Romanized Popular Alphabet

From Wikipedia, the free encyclopedia
Jump to: navigation, search

The Romanized Popular Alphabet (RPA) or Hmong RPA (also Roman Popular Alphabet), is a system of romanization for the various dialects of the Hmong language. Created in Laos between 1951 and 1953 by a group of missionaries and Hmong advisers, it has gone on to become the most widespread system for writing the Hmong language in the West. It is also used in Southeast Asia and China alongside other writing systems, notably Pahawh Hmong.[1]

History[edit]

In Xieng Khuang province, Protestant missionary G. Linwood Barney began working on the writing system with speakers of Green Mong (Mong Leng), Geu Yang and Tua Xiong, among others. He consulted with William A. Smalley, a missionary studying the Khmu language in Luang Prabang province at the time. Concurrently, Yves Bertrais, a Roman Catholic missionary in Kiu Katiam, Luang Prabang, was undertaking a similar project with Chong Yeng Yang and Chue Her Thao. The two working groups met in 1952 and reconciled any differences by 1953 to produce a version of the script.[2]

Orthography[edit]

The alphabet was developed to write both the Hmong Der (White Hmong, RPA: Hmoob Dawb) and Mong Leng (Green/Blue Mong, RPA: Moob Leeg) dialects. While these dialects have much in common, each has unique sounds. Consonants and vowels found only in Hmong Der or Green Mong are color-coded respectively.[3] Some writers make use of variant spellings.

Consonants and vowels[edit]

Occlusives Nasals Stops
l
Affricates
ny n m ml p pl t d dl r c k q tx ts
Unmodified /ɲ/ /n/ /m/ /mˡ/ /p/ /pˡ/ /t/ /d/ /tˡ/ /ʈ/ /c/ /k/ /q/ /l/ /ts/ /ʈʂ/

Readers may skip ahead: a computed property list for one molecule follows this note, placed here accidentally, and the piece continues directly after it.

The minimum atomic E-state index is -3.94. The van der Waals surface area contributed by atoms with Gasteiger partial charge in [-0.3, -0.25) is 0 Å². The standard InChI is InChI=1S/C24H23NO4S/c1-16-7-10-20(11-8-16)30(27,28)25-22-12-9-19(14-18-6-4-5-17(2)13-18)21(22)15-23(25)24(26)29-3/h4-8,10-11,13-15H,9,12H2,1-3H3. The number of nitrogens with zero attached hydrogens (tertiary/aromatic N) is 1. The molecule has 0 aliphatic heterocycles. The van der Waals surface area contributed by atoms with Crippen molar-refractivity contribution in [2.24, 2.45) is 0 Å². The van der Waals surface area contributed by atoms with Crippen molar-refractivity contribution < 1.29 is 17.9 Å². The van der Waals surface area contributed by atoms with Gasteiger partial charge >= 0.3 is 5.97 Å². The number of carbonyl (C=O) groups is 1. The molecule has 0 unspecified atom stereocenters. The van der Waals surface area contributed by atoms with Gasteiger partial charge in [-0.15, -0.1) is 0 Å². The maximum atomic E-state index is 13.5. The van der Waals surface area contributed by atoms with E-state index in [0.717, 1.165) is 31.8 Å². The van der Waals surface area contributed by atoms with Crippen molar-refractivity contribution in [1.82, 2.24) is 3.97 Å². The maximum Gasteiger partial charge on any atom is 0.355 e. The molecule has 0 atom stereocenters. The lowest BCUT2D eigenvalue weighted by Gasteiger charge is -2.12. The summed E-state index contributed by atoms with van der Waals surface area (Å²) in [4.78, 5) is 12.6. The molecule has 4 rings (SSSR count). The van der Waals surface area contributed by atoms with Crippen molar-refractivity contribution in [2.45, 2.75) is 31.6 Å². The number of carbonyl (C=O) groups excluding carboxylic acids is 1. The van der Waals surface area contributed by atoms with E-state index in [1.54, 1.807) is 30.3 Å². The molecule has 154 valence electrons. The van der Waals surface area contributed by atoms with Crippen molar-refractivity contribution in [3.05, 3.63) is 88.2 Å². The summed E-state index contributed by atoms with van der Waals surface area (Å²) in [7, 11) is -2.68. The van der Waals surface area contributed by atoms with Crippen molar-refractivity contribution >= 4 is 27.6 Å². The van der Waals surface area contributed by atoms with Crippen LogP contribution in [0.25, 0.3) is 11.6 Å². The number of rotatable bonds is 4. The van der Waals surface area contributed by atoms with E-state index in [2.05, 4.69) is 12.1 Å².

Preceding n         np
/ᵐb/
npl
/ᵐbˡ/
nt
/ⁿd/
  ndl
/ⁿdˡ/
nr
/ᶯɖ/
nc
/ᶮɟ/
nk
/ᵑɡ/
nq
/ᶰɢ/
  ntx
/ⁿdz/
nts
/ᶯɖʐ/
Preceding/Following h hny
/ɲ̥/
hn
/n̥/
hm
/m̥/
hml
/m̥ɬ/
ph
/pʰ/
plh
/pɬ/
th
/tʰ/
dh
/dʱ/
dlh
/tɬ/
rh
/ʈʰ/
ch
/cʰ/
kh
/kʰ/
qh
/qʰ/
hl
/ɬ/
txh
/tsʰ/
tsh
/ʈʂʰ/
n and h         nph
/ᵐbʱ/
nplh
/ᵐbɮ/
nth
/ⁿdʱ/
  ndlh
/ⁿdɮ/
nrh
/ᶯɖʱ/
nch
/ᶮɟʱ/
nkh
/ᵑɡʱ/
nqh
/ᶰɢʱ/
  ntxh
/ⁿdzʱ/
ntsh
/ᶯɖʐʱ/
Fricatives Labial Coronal Dorsal Glottal
f v x s z y xy h
/f/ /v/ /s/ /ʂ/ /ʐ/ /ʝ/ /ç/ /h/
Vowels Monophthongs Nasalized Diphthongs
i e a o u w ee aa oo ai aw au ia ua
/i/ /e/ /a/ /ɔ/ /u/ /ɨ/ /ẽ/ /ã/ /ɔ̃/ /ai/ /aɨ/ /au/ /iə/ /uə/

Tones[edit]

RPA indicates tone by letters written at the end of a syllable[4] rather than with diacritics like those used in the Vietnamese alphabet or pinyin. Unlike Vietnamese and Chinese, all Hmong syllables end in a vowel, which means that using consonant letters to indicate tone will be neither confusing nor ambiguous.

Tone Example[5] Orthographic Spelling
High /pɔ́/ 'ball' pob
Mid /pɔ/ 'spleen' po
Low /pɔ̀/ 'thorn' pos
High falling /pɔ̂/ 'female' poj
Mid rising /pɔ̌/ 'to throw' pov
Creaky /pɔ̰/ 'to see' pom1
Low falling breathy /pɔ̤/ 'grandmother' pog
  1. d represents a phrase-final low-rising variant of the creaky tone

Notes[edit]

  1. ^ Smalley, Vang & Yang (1990:151–154)
  2. ^ Smalley, Vang & Yang (1990:151–154)
  3. ^ Phonology adapted from: Golston & Yang (2001) and Smalley, Vang & Yang (1990:48–51). See also: Mortensen, David. “Preliminaries to Mong Leng (Hmong Njua) Phonology” (Archive) Unpublished, UC Berkeley. 2004.
  4. ^ Clark (2000:47)
  5. ^ Examples taken from: Heimbach, Ernest H. White Hmong-English Dictionary [White Meo-English Dictionary]. 2003 ed. Ithaca, NY: Cornell Southeast Asia Program Publications, 1969. Note that many of these words have multiple meanings.

See also[edit]

Bibliography[edit]

  • Clark, Marybeth (2000), Diexis and anaphora and prelinguistic universals, Oceanic Linguistics Special Publications 29 (Grammatical analysis: Morphology, Syntax, and Semantics): 46–61 
  • Golston, Chris; Yang, Phong (2001), "Hmong loanword phonology", in Féry, Caroline; Green, Antony Dubach; van de Vijver, Ruben, Proceedings of HILP 5, Potsdam: University of Potsdam, pp. 40–57 
  • Smalley, William; Vang, Chia Koua; Gnia Yee, Yang (1990), Mother of Writing, Chicago: University of Chicago Press 

External links[edit]